Gen. Sherman had already received1 with horror the tidings of President Lincoln's assassination; but he had not adequately realized the effect of that atrocious deed on the temper and spirit of the loyal millions and their rulers. This statement is made in explanation simply. He had seen Gen. Weitzel's permission to the Rebel Legislature of Virginia to reassemble at Richmond; he was not aware that President Lincoln's authorization of it had been recalled and the permission annulled. And he — neither cherishing nor affecting decided anti-Slavery convictions — unquestionably believed and felt that his arrangement with Johnston was one that ought to be, and probably would be, accepted at Washington; whither he immediately dispatched it by Maj. Hitchcock, of his staff. He had very gravely miscalculated. There were many in the North who had deemed Grant quite too generous in fixing the terms of Lee's capitulation; but their hesitating utterances had been drowned in the general burst of gladness and thanks-giving over the virtual collapse of the Rebellion. That other Rebel chiefs — now that their ablest commander and most formidable army had surrendered — should exact and secure better terms than were accorded to Lee, was not imagined, even prior to Lincoln's assassination: after that hideous crime, the bare suggestion of such concession seemed intolerable. Hence, when his agreement reached2 Washington, it was — in strict accordance with the views and feelings of the great body of those who had heartily sustained the Government through the War — rejected by the new President and his Cabinet, with the hearty concurrence of Gen. Grant, for reasons unofficially, but by authority, set forth as follows:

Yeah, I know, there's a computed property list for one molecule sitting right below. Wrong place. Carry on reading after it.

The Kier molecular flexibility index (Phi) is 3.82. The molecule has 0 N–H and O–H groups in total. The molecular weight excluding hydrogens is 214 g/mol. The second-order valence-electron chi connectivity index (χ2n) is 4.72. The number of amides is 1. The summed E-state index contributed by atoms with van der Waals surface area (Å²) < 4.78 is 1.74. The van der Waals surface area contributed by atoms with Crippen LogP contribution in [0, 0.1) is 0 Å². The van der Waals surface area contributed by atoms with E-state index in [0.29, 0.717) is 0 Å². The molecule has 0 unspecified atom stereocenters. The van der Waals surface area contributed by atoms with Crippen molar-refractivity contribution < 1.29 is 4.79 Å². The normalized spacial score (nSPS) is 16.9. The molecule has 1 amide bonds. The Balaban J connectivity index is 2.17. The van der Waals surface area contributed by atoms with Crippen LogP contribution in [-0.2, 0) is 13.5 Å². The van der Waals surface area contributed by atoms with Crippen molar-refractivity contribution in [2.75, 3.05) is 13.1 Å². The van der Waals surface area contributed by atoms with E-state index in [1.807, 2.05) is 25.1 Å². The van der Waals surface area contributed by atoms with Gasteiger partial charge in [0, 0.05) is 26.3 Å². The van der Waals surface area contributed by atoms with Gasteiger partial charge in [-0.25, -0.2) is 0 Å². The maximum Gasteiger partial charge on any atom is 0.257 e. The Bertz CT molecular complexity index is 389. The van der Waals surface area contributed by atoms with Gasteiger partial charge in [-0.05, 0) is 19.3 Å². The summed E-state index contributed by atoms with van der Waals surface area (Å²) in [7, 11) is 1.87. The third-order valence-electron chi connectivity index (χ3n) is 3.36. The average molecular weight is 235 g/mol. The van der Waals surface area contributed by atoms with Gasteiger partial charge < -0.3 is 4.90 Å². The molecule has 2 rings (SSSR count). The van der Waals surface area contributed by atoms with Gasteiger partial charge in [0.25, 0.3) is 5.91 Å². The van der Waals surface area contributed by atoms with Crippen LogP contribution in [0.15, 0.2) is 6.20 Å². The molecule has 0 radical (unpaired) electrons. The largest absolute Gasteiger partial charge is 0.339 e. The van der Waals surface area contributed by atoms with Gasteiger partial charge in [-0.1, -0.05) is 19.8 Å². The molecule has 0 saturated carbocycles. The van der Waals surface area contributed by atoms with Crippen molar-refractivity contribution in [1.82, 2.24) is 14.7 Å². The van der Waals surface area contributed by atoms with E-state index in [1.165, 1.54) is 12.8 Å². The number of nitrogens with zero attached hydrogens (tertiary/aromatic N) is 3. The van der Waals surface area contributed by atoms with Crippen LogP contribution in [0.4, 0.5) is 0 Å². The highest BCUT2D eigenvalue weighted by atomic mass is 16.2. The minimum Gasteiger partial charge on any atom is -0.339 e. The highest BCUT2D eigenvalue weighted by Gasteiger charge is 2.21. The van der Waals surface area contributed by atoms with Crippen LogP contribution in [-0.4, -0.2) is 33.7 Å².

1st. It was an exercise of authority not vested in Gen. Sherman, and, on its face, shows that both he and Johnston knew that Gen. Sherman had no authority to enter into any such arrangements. 2d. It was a practical acknowledgment of the Rebel Government.